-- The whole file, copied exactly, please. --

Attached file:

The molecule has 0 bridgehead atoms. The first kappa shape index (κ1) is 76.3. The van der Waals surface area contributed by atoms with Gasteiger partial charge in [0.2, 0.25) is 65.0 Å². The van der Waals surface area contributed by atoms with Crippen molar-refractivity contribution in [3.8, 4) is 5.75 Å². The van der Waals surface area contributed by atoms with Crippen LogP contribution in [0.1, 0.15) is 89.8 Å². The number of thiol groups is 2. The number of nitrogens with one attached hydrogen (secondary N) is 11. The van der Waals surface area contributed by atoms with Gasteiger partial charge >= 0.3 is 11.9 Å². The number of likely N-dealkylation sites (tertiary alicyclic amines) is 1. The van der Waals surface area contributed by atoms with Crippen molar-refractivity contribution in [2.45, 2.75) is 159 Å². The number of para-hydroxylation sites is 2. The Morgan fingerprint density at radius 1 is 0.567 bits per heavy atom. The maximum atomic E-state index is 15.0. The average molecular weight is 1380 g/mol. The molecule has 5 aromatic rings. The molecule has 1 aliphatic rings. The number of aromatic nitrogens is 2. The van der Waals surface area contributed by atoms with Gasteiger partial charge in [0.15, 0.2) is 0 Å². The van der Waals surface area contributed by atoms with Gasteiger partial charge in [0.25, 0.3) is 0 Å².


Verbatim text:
The molecule has 0 bridgehead atoms. The first kappa shape index (κ1) is 76.3. The van der Waals surface area contributed by atoms with Gasteiger partial charge in [0.2, 0.25) is 65.0 Å². The van der Waals surface area contributed by atoms with Crippen molar-refractivity contribution in [3.8, 4) is 5.75 Å². The van der Waals surface area contributed by atoms with Crippen LogP contribution in [0.1, 0.15) is 89.8 Å². The number of thiol groups is 2. The number of nitrogens with one attached hydrogen (secondary N) is 11. The van der Waals surface area contributed by atoms with Gasteiger partial charge >= 0.3 is 11.9 Å². The number of likely N-dealkylation sites (tertiary alicyclic amines) is 1. The van der Waals surface area contributed by atoms with Crippen molar-refractivity contribution in [2.45, 2.75) is 159 Å². The number of para-hydroxylation sites is 2. The Morgan fingerprint density at radius 1 is 0.567 bits per heavy atom. The maximum atomic E-state index is 15.0. The average molecular weight is 1380 g/mol. The molecule has 5 aromatic rings. The molecule has 1 aliphatic rings. The number of aromatic nitrogens is 2. The van der Waals surface area contributed by atoms with Gasteiger partial charge in [0.15, 0.2) is 0 Å². The van der Waals surface area contributed by atoms with Gasteiger partial charge in [0.25, 0.3) is 0 Å².